in, power to the discouragement of
calamity crying, the better for that
party's own chances at the polls. It
would occur to any but a Democrat
that every syllable uttered In present
condemnation of the Republican clta-
tlon of actual and painful fact carries
with it whole sentences of reproach for
Democracy's own stock argument of
the past the argument which cried
calamity when there was no calamity
and which, by persistent and merciless
reiteration, finally brought on the very
panlo that it never expected to wit
But the Democrat of today la unper-
plexed by considerations either of con
slstency or of common senBe. Unde
terred by the frightful havoc which his
warfare on protected industry has al
ready wrought, and careless of the
danger attending a prolongation of that
strife, he springs Jauntily Into the
arena with lance poised for a fresh on
Blaught, and only awaits the re-assem-
bllng of congress to ruthlessly carry on
the war. Crying peace when there Is
no peace, he sharpens his knife In se
cret for a new dig Into the vitals of
business stability, and cries out in hypo
critical fervor when alert Republican
Ism discovers and exposes his treach
erous design. In aiming the present
campaign directly at the heart of this
second ebullition of Democratlo false
pretense, General Hastings exhibits
good generalship and superior tact,
There Is at this movement only one
real Issue before the American people,
It is the issue of living wages versus
idleness; of profitable investment ver
sus stagnation and Iosb; of the Amer
can protective standard against the
economlo quicksands of clumsily lml
tated foreign free trade.
Upon an Issue of this momentous char
acter, Pennsylvania ought to give
verdict that shall permit neither mls-
representatlon nor doubt.
The Democratic party, as at present
constituted, cannot command the confi
dence of the conservative business ele
ments of the country. A party which
cannot do that is not fit to have control
of the government.
Vote for Clarence E. Pryor.
Probably no candidate stands closer
to the people than genial, free hearted
Clarence Pryor, candidate for re-elec
tloryas prothonotary. During the three
years that Mr. Pryor has been serving
the people In an official capacity no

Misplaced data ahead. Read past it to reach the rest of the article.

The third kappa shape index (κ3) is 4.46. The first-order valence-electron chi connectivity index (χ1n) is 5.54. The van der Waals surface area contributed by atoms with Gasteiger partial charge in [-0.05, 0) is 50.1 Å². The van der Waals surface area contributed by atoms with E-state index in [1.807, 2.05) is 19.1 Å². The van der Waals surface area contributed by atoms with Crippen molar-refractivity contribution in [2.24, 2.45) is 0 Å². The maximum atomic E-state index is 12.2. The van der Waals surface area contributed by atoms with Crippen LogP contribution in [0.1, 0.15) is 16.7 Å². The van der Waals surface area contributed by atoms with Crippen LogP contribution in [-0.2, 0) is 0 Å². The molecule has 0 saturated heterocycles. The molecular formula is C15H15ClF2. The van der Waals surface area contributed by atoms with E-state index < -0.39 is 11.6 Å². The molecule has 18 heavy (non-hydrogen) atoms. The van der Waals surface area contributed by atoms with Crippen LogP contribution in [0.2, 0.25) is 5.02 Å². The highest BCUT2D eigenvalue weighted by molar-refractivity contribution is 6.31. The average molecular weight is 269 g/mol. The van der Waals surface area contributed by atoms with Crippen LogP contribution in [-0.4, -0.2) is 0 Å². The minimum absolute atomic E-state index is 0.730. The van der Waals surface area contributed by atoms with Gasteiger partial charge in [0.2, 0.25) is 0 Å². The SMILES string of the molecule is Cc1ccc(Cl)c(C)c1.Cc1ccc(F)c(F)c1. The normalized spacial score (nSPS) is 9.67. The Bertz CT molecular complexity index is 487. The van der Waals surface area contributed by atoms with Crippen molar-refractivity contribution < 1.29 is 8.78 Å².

word Qf complaint has ever been ut
tered against his methods of conduct
ing the affairs under his administra
tion. His oourse has received th
praise of Democrats and Republicans
alike, and no one who has ever trans
acted business at the prothonotary
office has aught but good words for the
accommodating official and his affable
assistants. The efficiency of Mr. Pryor
has been recognized by the Republicans
with the unanimous nomination of the
popular official to a second term. No
other prominent Republican cared to
contest his claim to the office; Mr.
Pryor's faithful service to both party
and trust having been observed and ac
knowledged by all, it seemed most fit
ting that he should be called to another
term of service.
Mr. Pryor comes before the people
with an unshaken record for his fidel
ity to the Republican party and to the
principles which make this country the
greatest upon the globe. In his official
capacity as well as In private life his
devotion to the sound doctrines of pro
tection and good government will be
unswerving. He owes no allegiance to
the party that would ruin American
prosperity In brainless experiment, and
111 contribute nothing In its aid. Bee
to It that no encouragement is given
Democracy this fall. Vote for Clur-
ence E. Pryor.
Alexander Connell comes before the
laboring classes this fall as one best
qualified to represent them In legisla
tive halls at Hanisburg. All hs years
have been passed among the sons of toil
and he is, therefore, well able to judge
f the needs 'of the worklngman. Mr.
Connell was born In Minooka thirty-
three years ago and has spent his entire
life among the hardy workers of the
South Side, whose interests he has ever
had at heart. He is a true Republican
and has performed effective Bervlce for
his party. For several seasons ho has
presented his ward ably in the city
councils and has been noted for his
brilliancy and fearlessness.
Three years ago the Twentieth ward
had a Democratic majority of 600. Mr.
Connell was elected by a majority of
twenty-two votes. His representation
of the ward in the council chamber
has been the pride of his constituents,
Thoroughly versed in parliamentary